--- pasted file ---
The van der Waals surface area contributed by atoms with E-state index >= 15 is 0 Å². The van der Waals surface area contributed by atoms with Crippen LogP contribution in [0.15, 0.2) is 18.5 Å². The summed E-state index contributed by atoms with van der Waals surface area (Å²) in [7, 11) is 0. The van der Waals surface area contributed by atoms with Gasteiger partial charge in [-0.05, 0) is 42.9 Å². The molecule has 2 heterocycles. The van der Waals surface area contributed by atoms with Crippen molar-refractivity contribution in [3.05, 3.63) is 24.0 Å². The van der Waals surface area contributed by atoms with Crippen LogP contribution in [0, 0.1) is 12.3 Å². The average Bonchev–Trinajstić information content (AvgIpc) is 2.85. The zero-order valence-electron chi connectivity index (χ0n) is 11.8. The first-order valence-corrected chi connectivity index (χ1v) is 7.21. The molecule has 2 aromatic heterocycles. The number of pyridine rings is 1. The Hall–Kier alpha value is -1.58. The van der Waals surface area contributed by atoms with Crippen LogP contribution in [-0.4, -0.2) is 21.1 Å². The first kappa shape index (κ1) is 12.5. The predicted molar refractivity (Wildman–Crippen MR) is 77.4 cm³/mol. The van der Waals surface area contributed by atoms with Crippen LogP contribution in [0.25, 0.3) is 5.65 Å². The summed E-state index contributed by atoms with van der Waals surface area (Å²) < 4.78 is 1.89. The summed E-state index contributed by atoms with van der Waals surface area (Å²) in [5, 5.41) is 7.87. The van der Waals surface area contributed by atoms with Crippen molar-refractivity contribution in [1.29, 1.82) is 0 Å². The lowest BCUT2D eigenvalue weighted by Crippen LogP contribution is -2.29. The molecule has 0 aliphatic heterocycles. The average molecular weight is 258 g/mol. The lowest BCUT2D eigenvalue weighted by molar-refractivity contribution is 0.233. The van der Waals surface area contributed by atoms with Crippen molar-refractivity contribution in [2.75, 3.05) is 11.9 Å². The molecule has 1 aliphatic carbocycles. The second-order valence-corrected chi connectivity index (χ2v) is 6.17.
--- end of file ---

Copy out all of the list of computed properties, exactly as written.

The van der Waals surface area contributed by atoms with E-state index >= 15 is 0 Å². The van der Waals surface area contributed by atoms with Crippen LogP contribution in [0.15, 0.2) is 18.5 Å². The summed E-state index contributed by atoms with van der Waals surface area (Å²) in [7, 11) is 0. The van der Waals surface area contributed by atoms with Gasteiger partial charge in [-0.05, 0) is 42.9 Å². The molecule has 2 heterocycles. The van der Waals surface area contributed by atoms with Crippen molar-refractivity contribution in [3.05, 3.63) is 24.0 Å². The van der Waals surface area contributed by atoms with Crippen LogP contribution in [0, 0.1) is 12.3 Å². The average Bonchev–Trinajstić information content (AvgIpc) is 2.85. The zero-order valence-electron chi connectivity index (χ0n) is 11.8. The first-order valence-corrected chi connectivity index (χ1v) is 7.21. The molecule has 2 aromatic heterocycles. The number of pyridine rings is 1. The Hall–Kier alpha value is -1.58. The van der Waals surface area contributed by atoms with Crippen LogP contribution in [-0.4, -0.2) is 21.1 Å². The first kappa shape index (κ1) is 12.5. The predicted molar refractivity (Wildman–Crippen MR) is 77.4 cm³/mol. The van der Waals surface area contributed by atoms with Crippen LogP contribution in [0.25, 0.3) is 5.65 Å². The summed E-state index contributed by atoms with van der Waals surface area (Å²) < 4.78 is 1.89. The summed E-state index contributed by atoms with van der Waals surface area (Å²) in [5, 5.41) is 7.87. The van der Waals surface area contributed by atoms with Crippen molar-refractivity contribution in [1.29, 1.82) is 0 Å². The lowest BCUT2D eigenvalue weighted by Crippen LogP contribution is -2.29. The molecule has 0 aliphatic heterocycles. The average molecular weight is 258 g/mol. The lowest BCUT2D eigenvalue weighted by molar-refractivity contribution is 0.233. The van der Waals surface area contributed by atoms with Crippen molar-refractivity contribution in [2.75, 3.05) is 11.9 Å². The molecule has 1 aliphatic carbocycles. The second-order valence-corrected chi connectivity index (χ2v) is 6.17.